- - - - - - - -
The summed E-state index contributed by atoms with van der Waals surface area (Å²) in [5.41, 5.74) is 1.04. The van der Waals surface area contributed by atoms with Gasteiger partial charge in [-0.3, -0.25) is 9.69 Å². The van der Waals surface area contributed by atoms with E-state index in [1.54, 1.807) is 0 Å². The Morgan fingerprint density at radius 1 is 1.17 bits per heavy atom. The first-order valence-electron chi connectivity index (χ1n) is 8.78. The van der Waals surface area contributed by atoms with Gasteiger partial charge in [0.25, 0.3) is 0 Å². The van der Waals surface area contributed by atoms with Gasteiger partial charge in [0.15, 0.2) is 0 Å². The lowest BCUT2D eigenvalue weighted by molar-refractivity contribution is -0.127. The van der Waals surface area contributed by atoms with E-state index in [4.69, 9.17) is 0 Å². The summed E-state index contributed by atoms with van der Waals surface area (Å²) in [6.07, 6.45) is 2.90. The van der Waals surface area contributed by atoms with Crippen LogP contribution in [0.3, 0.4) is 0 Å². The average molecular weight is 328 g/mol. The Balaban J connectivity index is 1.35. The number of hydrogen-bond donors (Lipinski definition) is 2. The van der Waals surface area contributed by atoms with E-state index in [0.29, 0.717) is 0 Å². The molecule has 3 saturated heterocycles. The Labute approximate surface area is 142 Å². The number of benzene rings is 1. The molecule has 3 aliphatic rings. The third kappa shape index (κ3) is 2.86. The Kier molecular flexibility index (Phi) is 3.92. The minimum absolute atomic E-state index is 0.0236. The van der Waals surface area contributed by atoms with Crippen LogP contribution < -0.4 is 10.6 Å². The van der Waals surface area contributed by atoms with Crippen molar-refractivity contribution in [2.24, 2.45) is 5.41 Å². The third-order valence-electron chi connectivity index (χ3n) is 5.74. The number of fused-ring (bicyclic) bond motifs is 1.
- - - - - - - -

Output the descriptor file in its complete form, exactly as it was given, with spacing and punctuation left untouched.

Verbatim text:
The summed E-state index contributed by atoms with van der Waals surface area (Å²) in [5.41, 5.74) is 1.04. The van der Waals surface area contributed by atoms with Gasteiger partial charge in [-0.3, -0.25) is 9.69 Å². The van der Waals surface area contributed by atoms with E-state index in [1.54, 1.807) is 0 Å². The Morgan fingerprint density at radius 1 is 1.17 bits per heavy atom. The first-order valence-electron chi connectivity index (χ1n) is 8.78. The van der Waals surface area contributed by atoms with Gasteiger partial charge in [0.25, 0.3) is 0 Å². The van der Waals surface area contributed by atoms with Gasteiger partial charge in [0.15, 0.2) is 0 Å². The lowest BCUT2D eigenvalue weighted by molar-refractivity contribution is -0.127. The van der Waals surface area contributed by atoms with E-state index in [4.69, 9.17) is 0 Å². The summed E-state index contributed by atoms with van der Waals surface area (Å²) in [6.07, 6.45) is 2.90. The van der Waals surface area contributed by atoms with Crippen LogP contribution in [0.3, 0.4) is 0 Å². The average molecular weight is 328 g/mol. The Balaban J connectivity index is 1.35. The number of hydrogen-bond donors (Lipinski definition) is 2. The van der Waals surface area contributed by atoms with E-state index in [0.29, 0.717) is 0 Å². The molecule has 3 saturated heterocycles. The Labute approximate surface area is 142 Å². The number of benzene rings is 1. The molecule has 3 aliphatic rings. The third kappa shape index (κ3) is 2.86. The Kier molecular flexibility index (Phi) is 3.92. The minimum absolute atomic E-state index is 0.0236. The van der Waals surface area contributed by atoms with Crippen LogP contribution < -0.4 is 10.6 Å². The van der Waals surface area contributed by atoms with Crippen molar-refractivity contribution in [2.24, 2.45) is 5.41 Å². The third-order valence-electron chi connectivity index (χ3n) is 5.74. The number of fused-ring (bicyclic) bond motifs is 1.